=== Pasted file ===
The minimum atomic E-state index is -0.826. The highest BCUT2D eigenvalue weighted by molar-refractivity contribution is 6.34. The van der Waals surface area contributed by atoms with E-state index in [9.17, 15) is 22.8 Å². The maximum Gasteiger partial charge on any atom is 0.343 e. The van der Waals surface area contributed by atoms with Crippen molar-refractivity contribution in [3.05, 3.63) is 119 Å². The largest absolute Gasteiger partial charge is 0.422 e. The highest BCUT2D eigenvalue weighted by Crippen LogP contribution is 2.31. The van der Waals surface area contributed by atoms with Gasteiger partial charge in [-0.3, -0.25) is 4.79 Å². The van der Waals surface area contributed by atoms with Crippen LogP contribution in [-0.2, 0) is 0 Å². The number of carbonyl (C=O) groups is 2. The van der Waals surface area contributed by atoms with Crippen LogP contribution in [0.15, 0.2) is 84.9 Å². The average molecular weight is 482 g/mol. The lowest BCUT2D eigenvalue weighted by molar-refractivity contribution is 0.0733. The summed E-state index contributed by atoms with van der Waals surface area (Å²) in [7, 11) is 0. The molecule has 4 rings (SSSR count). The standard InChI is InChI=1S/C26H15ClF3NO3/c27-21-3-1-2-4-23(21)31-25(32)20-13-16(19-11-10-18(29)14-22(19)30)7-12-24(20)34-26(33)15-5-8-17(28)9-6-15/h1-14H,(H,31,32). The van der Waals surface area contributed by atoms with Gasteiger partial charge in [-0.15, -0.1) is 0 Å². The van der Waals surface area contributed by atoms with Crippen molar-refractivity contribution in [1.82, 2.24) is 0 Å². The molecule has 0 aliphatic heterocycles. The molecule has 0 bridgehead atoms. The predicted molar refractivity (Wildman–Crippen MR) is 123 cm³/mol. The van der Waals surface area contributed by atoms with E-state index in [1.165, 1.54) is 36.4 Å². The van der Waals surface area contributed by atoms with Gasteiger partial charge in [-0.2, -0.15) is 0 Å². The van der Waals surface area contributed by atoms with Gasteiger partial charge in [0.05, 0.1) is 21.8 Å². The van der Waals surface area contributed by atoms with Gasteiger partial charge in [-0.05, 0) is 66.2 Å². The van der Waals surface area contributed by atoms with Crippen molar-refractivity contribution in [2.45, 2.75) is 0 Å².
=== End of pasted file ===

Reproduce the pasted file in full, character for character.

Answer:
The minimum atomic E-state index is -0.826. The highest BCUT2D eigenvalue weighted by molar-refractivity contribution is 6.34. The van der Waals surface area contributed by atoms with E-state index in [9.17, 15) is 22.8 Å². The maximum Gasteiger partial charge on any atom is 0.343 e. The van der Waals surface area contributed by atoms with Crippen molar-refractivity contribution in [3.05, 3.63) is 119 Å². The largest absolute Gasteiger partial charge is 0.422 e. The highest BCUT2D eigenvalue weighted by Crippen LogP contribution is 2.31. The van der Waals surface area contributed by atoms with Gasteiger partial charge in [-0.3, -0.25) is 4.79 Å². The van der Waals surface area contributed by atoms with Crippen LogP contribution in [-0.2, 0) is 0 Å². The number of carbonyl (C=O) groups is 2. The van der Waals surface area contributed by atoms with Crippen LogP contribution in [0.15, 0.2) is 84.9 Å². The average molecular weight is 482 g/mol. The lowest BCUT2D eigenvalue weighted by molar-refractivity contribution is 0.0733. The summed E-state index contributed by atoms with van der Waals surface area (Å²) in [7, 11) is 0. The molecule has 4 rings (SSSR count). The standard InChI is InChI=1S/C26H15ClF3NO3/c27-21-3-1-2-4-23(21)31-25(32)20-13-16(19-11-10-18(29)14-22(19)30)7-12-24(20)34-26(33)15-5-8-17(28)9-6-15/h1-14H,(H,31,32). The van der Waals surface area contributed by atoms with Gasteiger partial charge in [-0.15, -0.1) is 0 Å². The van der Waals surface area contributed by atoms with Crippen molar-refractivity contribution in [1.82, 2.24) is 0 Å². The molecule has 0 aliphatic heterocycles. The molecule has 0 bridgehead atoms. The predicted molar refractivity (Wildman–Crippen MR) is 123 cm³/mol. The van der Waals surface area contributed by atoms with E-state index in [1.165, 1.54) is 36.4 Å². The van der Waals surface area contributed by atoms with Gasteiger partial charge in [-0.2, -0.15) is 0 Å². The van der Waals surface area contributed by atoms with Gasteiger partial charge in [0.05, 0.1) is 21.8 Å². The van der Waals surface area contributed by atoms with Gasteiger partial charge in [-0.05, 0) is 66.2 Å². The van der Waals surface area contributed by atoms with Crippen molar-refractivity contribution in [2.45, 2.75) is 0 Å².